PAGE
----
THE hype about a ‘big bang’ Budget evaporated quickly after Finance Minister Nirmala Sitharaman finished her presentation of the Union Budget for 2022-23 in Parliament on Tuesday. The hype centered around the expectation that her fourth Budget would be sprinkled with populist sops that would address the electorate in the five poll-bound states, including Uttar Pradesh — very soon. Instead, the Budget broke no fresh ground, nor showed any willingness to correct the course in a way that would address the widespread distress caused by the pandemic. In strategic terms, it bets heavily on a full blown economic recovery, unmindful of the extreme unevenness that characterises it.
The Finance Minister, known for her unusually long Budget speeches, gave the impression that the Budget had increased capital outlays, which would kickstart the economy. Indeed, both the Economic Survey as well as the Finance Minister mentioned that government expenditure in building capital assets would draw the private sector into the game.
But when the Budget papers became available, there was no indication that this was going to be anything significant. It revealed that the 35% increase in capital expenditure projected for the next financial year is clouded in uncertainty, depending on the manner in which the government undertakes capital expenditure.
Hidden in a footnote is the fact that almost 10% of the revised estimates of capital expenditures was because of the settling of debts that were owed by Air India. These are now held by a Special Purpose Vehicle, Air India Assets Holding Limited.
Capital expenditures are now projected to increase to Rs. 7.50 lakh crore in 2022-23. A further Rs. 3.17 lakh crore worth of assets are assumed to come from the Mahatma Gandhi National Rural Employment Guarantee Scheme (MGNREGS). The budget papers themselves have the caveat that the value of these assets, because of the scheme being demand-driven and entitlement-based, could well be off the mark. Being in the nature of grants-in-aid, any revenue shock may well jeopardise the creation of such assets.
The myth of a capital outlay boost
In specific terms, of the outlay of Rs. 7.50 lakh crore projected for 2022-23, Rs. 1.52 lakh crore — roughly 20%— is earmarked as the capital outlay for defence services, which would be somewhat islanded from the general economy. A further Rs. 137 lakh crore has been provided for the Railways (about 18% of overall capital outlay) and a significant outlay has been provided for the Ministry of Road Transport and Highways — Rs. 1.88 lakh crore (about one-fourth of the entire capital outlay).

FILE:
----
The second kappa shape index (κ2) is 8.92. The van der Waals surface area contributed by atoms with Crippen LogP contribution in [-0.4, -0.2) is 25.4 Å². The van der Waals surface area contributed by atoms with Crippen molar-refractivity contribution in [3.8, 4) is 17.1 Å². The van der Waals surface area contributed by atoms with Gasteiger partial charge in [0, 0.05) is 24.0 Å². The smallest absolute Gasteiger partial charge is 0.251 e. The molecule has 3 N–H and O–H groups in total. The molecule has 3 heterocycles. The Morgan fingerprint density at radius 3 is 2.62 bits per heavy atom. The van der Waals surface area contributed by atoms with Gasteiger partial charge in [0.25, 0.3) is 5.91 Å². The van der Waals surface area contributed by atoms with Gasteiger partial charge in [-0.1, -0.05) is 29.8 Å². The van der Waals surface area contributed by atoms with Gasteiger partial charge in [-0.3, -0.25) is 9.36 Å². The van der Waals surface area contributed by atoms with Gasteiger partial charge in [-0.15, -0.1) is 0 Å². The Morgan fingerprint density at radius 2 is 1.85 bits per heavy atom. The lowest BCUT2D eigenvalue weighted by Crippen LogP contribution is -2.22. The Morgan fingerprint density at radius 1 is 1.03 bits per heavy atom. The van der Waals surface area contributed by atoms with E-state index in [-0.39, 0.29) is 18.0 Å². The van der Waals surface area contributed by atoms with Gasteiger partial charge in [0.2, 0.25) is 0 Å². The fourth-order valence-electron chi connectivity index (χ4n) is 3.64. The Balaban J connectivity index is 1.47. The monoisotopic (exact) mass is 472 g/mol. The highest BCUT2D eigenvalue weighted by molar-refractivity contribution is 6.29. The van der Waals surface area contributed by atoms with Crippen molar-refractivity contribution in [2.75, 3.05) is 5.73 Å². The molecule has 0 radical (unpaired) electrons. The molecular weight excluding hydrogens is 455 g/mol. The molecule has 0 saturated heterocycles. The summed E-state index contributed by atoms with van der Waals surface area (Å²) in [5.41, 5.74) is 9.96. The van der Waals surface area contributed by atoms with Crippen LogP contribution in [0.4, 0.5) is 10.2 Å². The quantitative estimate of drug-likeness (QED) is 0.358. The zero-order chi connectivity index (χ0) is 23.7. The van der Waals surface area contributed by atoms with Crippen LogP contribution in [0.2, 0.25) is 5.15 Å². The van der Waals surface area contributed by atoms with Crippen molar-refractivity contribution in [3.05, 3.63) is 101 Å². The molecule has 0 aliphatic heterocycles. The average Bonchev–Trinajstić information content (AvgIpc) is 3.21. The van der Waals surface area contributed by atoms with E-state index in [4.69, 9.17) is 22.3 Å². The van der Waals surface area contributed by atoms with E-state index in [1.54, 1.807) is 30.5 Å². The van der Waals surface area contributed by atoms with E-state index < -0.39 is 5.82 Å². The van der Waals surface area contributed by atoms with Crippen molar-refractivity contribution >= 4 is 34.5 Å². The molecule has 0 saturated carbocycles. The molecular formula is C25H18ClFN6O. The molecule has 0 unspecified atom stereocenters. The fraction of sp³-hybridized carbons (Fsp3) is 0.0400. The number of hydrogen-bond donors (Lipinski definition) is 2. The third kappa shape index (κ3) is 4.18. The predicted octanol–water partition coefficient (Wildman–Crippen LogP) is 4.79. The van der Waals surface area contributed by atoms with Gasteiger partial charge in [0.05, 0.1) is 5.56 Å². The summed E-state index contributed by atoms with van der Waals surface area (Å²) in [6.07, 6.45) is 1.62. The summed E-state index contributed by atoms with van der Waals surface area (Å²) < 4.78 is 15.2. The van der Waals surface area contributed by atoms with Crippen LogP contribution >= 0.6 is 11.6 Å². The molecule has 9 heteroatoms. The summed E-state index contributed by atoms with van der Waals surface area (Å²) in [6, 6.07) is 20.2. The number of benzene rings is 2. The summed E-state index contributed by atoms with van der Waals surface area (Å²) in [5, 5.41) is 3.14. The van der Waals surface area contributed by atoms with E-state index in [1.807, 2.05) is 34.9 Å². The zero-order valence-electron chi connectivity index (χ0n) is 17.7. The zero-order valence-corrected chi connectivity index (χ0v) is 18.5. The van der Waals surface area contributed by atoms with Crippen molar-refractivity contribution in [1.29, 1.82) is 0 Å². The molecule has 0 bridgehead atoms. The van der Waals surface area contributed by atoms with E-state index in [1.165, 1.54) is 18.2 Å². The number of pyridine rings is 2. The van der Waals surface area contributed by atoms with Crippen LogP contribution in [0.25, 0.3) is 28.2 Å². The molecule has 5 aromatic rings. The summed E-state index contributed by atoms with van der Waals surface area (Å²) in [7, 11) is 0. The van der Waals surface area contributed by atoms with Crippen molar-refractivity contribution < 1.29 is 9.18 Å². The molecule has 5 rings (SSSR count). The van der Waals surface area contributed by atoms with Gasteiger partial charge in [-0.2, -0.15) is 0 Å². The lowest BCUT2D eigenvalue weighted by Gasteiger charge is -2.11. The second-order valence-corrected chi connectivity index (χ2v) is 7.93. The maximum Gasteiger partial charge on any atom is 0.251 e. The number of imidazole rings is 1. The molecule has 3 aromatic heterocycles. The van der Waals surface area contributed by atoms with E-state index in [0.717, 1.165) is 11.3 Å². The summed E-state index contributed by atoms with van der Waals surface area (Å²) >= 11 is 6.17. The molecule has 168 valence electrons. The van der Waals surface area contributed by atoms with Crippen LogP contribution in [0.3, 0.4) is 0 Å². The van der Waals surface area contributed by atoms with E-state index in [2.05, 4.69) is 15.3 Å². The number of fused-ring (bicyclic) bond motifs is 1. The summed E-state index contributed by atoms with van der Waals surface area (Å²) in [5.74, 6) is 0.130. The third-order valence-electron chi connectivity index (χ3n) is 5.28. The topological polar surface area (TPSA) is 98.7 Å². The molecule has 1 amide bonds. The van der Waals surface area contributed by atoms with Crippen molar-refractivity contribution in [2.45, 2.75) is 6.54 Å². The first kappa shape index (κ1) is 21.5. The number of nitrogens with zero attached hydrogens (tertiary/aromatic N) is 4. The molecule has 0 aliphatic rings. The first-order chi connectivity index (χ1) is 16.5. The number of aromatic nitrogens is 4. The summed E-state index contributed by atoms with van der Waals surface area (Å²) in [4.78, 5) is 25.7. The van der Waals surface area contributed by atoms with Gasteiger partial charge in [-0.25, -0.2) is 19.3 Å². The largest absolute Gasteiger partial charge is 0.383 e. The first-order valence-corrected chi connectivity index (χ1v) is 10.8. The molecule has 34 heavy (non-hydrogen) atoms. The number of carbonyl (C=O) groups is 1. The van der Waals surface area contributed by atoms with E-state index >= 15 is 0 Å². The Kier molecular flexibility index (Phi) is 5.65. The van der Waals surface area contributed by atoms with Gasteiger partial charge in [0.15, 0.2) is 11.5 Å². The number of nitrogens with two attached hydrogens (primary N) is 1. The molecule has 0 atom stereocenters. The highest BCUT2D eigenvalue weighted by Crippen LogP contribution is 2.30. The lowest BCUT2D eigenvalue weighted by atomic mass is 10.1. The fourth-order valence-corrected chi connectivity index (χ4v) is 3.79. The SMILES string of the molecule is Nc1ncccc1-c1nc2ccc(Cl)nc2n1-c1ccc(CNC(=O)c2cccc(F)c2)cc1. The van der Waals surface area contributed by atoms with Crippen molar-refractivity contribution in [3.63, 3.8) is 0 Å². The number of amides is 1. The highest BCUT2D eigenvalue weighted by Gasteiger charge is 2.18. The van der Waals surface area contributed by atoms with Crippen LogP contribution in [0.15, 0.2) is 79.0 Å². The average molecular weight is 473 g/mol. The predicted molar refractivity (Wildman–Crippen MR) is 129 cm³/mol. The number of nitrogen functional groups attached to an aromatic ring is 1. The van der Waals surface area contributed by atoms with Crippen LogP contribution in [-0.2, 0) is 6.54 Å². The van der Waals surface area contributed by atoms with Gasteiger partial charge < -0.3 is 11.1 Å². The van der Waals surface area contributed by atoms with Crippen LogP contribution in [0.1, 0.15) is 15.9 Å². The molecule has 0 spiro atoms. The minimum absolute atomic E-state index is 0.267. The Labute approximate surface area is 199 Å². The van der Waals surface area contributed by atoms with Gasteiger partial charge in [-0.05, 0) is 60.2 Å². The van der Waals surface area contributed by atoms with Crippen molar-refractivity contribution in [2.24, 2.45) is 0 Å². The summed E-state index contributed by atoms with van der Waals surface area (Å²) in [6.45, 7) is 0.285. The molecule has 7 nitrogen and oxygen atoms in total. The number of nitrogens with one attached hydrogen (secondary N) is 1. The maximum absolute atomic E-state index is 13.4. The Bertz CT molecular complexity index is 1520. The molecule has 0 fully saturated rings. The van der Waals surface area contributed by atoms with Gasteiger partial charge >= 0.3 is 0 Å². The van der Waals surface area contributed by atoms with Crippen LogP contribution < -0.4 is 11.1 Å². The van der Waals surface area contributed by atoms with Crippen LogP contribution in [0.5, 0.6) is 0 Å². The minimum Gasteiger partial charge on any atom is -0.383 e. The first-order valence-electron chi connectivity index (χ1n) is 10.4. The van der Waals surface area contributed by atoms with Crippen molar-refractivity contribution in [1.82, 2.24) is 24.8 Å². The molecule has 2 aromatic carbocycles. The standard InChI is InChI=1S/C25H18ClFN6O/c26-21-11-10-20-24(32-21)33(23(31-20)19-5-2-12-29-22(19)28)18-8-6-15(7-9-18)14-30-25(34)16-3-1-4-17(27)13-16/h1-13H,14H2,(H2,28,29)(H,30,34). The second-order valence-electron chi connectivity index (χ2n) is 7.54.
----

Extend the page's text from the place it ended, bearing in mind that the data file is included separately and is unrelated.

These allocations need to be seen with some skepticism, given the context of the government’s ill placed and fond hope that private investment would somehow flow in. The fact is that because private investment in road projects has not been forthcoming, the National Highways Authority of India has been forced to undertake projects on its own. This has resulted in it being heavily indebted. To make matters worse, a significant part of its road network is to be offered to private players under the National Monetisation Pipeline (NMP), which envisages the large scale leasing of national assets at deep discounts to private players.
The large scale investment by the government, knowing fully well that the assets built would be leased at discounted rates, points to an egregious disregard for prudential norms and propriety. Look at the warped logic of it all: the government’s justification was that it did not have funds to undertake an expansion of road networks and, therefore, had “monetise” existing road assets in order to mobilise resources. Who in his right mind would want to lease out existing assets while building new ones that are destined to be auctioned off later?
Prolonged neglect of critical infrastructure
The case of the Indian Railways is slightly different. With great fanfare, the Narendra Modi regime unveiled a grand National Infrastructure Pipeline (NIP) in which the Railways was also included. The plan for the Railways was for an investment of Rs. 13.69 lakh crore over a six-year period, of which 87% — Rs. 11.90 lakh crore — was to come as budgetary support.
In every year since NIP was unveiled, budgetary support has been lagging the target that the Modi regime has itself set. In 2020-21, the actual allocation made by the government was Rs. 1.09 lakh crore, when the NIP dictated an allocation of Rs. 2.28 lakh crore be provided as budgetary support for the Railways’ capital account — a shortfall of more than half.
In 2021-22, the revised estimates show that budgetary support amounting to Rs. 1.17 lakh crore is being made in the capital account. But even this pales into insignificance when seen in the context of the fact that a sum of Rs. 2.68 lakh crore needed to be provided as budgetary support for the expansion of its infrastructure as part of NIP.